Submitted by rlevine on Wed, 2014-08-27 10:15
Annapolis, MD; August 27, 2014 – Representatives from the Entomological Society of America (ESA) will be taking part in the Entomological Society of Brazil's 25th Brazilian Congress of Entomology in Goiânia from September 14-18, 2014. Also, for the first time in its history, the Brazilian meeting will feature a version of the Linnaean Games, a quiz-show competition about science and insects that has been an important part of ESA annual meetings for more than 30 years (see http://www.entsoc.org/am/cm/linngame).
ESA President Frank Zalom will speak at the opening ceremony on Sunday, September 14. He will be followed by Dr. Walter Leal, a prominent ESA member who, along with Dr. Alvin Simmons, is the co-chair of the 2016 International Congress of Entomology (ICE 2016), which will be held in Orlando, Florida and promises to be the largest meeting of entomologists in history (see http://ice2016orlando.org).
In addition to a short presentation about ICE 2016, Dr. Leal will also present the opening plenary lecture for the third time -- he also gave plenary speeches at the 2004 Brazilian Congress of Entomology in Gramado, and at the 2008 Brazilian Congress of Entomology in Uberlandia.
A native of Brazil, Dr. Leal is a Fellow of the ESA and is a professor in the Department of Molecular and Cellular Biology at the University of California, Davis. His international experience, which includes studying entomology in Japan, will be put to good use during the 2016 International Congress of Entomology, which will feature several related events from the Australian Entomological Society, the Entomological Society of Canada, the Entomological Society of China, the Union of Japanese Societies of Insect Sciences, the Entomological Society of Brazil, and others.
"I look forward to simultaneously meeting my Brazilian, Japanese, and American colleagues," said Dr. Leal. "The Entomological Society of Brazil will be holding a satellite symposium in Orlando during the 2016 International Congress of Entomology, so we will have lots of things to discuss for the future."
ESA Vice President Phil Mulder will also be in attendance and will provide assistance as student teams -- for the first time ever -- compete in the EntomoQuiz competition, the Brazilian version of the Linnaean Games. Dr. Mulder has served as Gamesmaster for many years at ESA meetings, and he was one of the first to compete in the Linnaean Games as a student in the 1980s.
In addition to Dr. Mulder's expertise, ESA will also present the Brazilian entomologists with a gift consisting of buzzers, timers, and other equipment needed for the competition.
"The Brazilian Congresses of Entomology are some of the largest gatherings of entomologists in the world, and usually more than 50 percent of the delegates are students," said Pedro Neves, President of the Entomological Society of Brazil. "Therefore, we greatly appreciate the gift and help from ESA."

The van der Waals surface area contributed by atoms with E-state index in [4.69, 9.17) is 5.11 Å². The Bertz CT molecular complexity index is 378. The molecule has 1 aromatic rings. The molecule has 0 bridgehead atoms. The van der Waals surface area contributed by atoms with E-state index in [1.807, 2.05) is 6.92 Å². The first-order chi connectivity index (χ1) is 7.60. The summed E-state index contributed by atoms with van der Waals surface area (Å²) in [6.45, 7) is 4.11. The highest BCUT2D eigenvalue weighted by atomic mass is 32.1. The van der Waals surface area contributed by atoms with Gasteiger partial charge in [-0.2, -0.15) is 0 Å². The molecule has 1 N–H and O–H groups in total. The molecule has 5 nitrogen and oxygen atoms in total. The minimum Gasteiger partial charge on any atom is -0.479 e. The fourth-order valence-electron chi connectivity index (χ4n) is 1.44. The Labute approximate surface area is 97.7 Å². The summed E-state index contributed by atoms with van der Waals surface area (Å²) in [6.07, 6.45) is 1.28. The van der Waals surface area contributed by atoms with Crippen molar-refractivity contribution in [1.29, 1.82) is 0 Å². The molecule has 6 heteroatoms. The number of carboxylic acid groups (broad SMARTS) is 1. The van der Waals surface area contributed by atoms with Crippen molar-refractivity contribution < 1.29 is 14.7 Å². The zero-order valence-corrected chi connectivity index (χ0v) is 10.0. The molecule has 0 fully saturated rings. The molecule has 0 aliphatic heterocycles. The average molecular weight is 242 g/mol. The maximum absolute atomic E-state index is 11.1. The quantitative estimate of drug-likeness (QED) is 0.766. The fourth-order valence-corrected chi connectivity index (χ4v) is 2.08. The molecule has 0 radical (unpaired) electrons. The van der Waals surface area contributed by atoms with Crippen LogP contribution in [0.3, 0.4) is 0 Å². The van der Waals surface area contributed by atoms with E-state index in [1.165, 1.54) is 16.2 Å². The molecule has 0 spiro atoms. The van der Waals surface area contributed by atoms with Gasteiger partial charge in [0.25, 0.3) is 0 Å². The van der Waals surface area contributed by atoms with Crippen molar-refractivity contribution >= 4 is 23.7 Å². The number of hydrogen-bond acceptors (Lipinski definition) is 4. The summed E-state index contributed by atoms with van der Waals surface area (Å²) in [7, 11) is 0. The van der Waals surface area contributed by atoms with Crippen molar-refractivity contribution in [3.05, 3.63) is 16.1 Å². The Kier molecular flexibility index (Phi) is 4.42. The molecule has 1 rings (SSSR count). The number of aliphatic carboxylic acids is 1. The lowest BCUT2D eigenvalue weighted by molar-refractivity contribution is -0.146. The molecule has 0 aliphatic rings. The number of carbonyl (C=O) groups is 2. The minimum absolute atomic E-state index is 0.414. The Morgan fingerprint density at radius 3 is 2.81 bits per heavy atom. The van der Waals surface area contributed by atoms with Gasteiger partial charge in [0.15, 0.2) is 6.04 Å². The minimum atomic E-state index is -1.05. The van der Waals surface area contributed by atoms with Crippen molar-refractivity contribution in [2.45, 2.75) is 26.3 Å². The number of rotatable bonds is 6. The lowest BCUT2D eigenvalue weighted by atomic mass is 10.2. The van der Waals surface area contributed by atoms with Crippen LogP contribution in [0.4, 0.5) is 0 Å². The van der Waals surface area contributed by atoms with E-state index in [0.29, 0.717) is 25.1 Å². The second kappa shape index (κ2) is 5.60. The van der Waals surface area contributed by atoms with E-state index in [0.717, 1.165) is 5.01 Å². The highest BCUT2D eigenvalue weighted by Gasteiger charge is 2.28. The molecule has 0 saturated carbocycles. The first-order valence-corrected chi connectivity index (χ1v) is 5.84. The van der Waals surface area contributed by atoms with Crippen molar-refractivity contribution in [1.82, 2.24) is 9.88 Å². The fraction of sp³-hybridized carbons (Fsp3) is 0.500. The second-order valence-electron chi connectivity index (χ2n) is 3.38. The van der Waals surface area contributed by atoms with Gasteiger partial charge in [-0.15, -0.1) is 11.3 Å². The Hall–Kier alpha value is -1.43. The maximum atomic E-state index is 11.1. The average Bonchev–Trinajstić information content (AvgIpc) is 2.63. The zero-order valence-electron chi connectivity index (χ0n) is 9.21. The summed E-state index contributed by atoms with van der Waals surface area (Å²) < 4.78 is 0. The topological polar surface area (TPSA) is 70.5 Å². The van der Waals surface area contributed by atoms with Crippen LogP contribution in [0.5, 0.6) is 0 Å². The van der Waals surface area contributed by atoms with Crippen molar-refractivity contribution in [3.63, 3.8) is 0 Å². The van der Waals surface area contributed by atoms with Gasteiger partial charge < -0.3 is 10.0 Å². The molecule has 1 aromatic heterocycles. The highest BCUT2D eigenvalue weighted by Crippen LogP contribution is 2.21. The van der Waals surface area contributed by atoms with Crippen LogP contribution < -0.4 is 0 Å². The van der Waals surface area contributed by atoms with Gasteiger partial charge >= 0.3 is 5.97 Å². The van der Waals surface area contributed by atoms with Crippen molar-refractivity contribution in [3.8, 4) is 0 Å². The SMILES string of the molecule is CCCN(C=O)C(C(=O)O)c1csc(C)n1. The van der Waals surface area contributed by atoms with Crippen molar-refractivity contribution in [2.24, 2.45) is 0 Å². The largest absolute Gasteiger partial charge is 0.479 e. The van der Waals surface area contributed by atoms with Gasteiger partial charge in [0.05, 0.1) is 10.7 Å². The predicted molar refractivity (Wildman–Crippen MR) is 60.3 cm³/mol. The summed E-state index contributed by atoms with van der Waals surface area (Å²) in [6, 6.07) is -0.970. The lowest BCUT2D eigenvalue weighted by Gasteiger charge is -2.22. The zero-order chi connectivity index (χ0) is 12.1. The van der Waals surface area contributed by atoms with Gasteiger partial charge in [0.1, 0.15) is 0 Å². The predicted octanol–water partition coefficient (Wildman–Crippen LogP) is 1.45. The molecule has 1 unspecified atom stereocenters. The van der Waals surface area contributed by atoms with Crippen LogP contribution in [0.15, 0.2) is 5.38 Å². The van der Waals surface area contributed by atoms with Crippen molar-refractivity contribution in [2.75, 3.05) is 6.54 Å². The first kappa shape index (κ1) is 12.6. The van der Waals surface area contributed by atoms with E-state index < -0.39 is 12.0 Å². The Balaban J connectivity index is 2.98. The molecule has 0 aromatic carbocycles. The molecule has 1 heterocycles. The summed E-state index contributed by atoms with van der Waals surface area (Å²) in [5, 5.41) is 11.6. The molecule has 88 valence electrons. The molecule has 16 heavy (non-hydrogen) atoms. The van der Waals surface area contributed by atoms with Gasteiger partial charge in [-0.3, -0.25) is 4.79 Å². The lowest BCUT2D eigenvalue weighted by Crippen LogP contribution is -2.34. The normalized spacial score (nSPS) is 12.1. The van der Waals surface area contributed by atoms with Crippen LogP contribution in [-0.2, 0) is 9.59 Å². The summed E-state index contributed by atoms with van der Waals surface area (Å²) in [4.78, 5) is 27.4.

"ESA is proud to present Linnaean Games equipment to the Entomological Society of Brazil for their EntomoQuiz competition," said ESA President Frank Zalom. "We hope that their games will be as fun and as successful as ours have been, and that they will carry on the tradition as we have for decades."
Dr. Zalom has also been invited to make a presentation on the North American invasion of Drosophila suzukii during a symposium on invasive insects. He and Dr. Mulder will later be joined by ESA Past Presidents Rob Wiedenmann and Grayson Brown, all of whom will speak at a symposium comprising a joint meeting between the American and Brazilian entomological societies. They, along with their counterparts from Brazil, will plan future projects and collaborations, including the identification of grand challenges for entomologists in the coming decade.
"This is one of the most important steps towards strengthening the relations between the two societies," said Antônio R. Panizzi, Past President of the Brazilian society and moderator of the symposium.
The Entomological Society of America is the largest organization in the world serving the professional and scientific needs of entomologists and people in related disciplines. Founded in 1889, ESA today has nearly 7,000 members affiliated with educational institutions, health agencies, private industry, and government. Members are researchers, teachers, extension service personnel, administrators, marketing representatives, research technicians, consultants, students, and hobbyists. For more information, visit http://www.entsoc.org.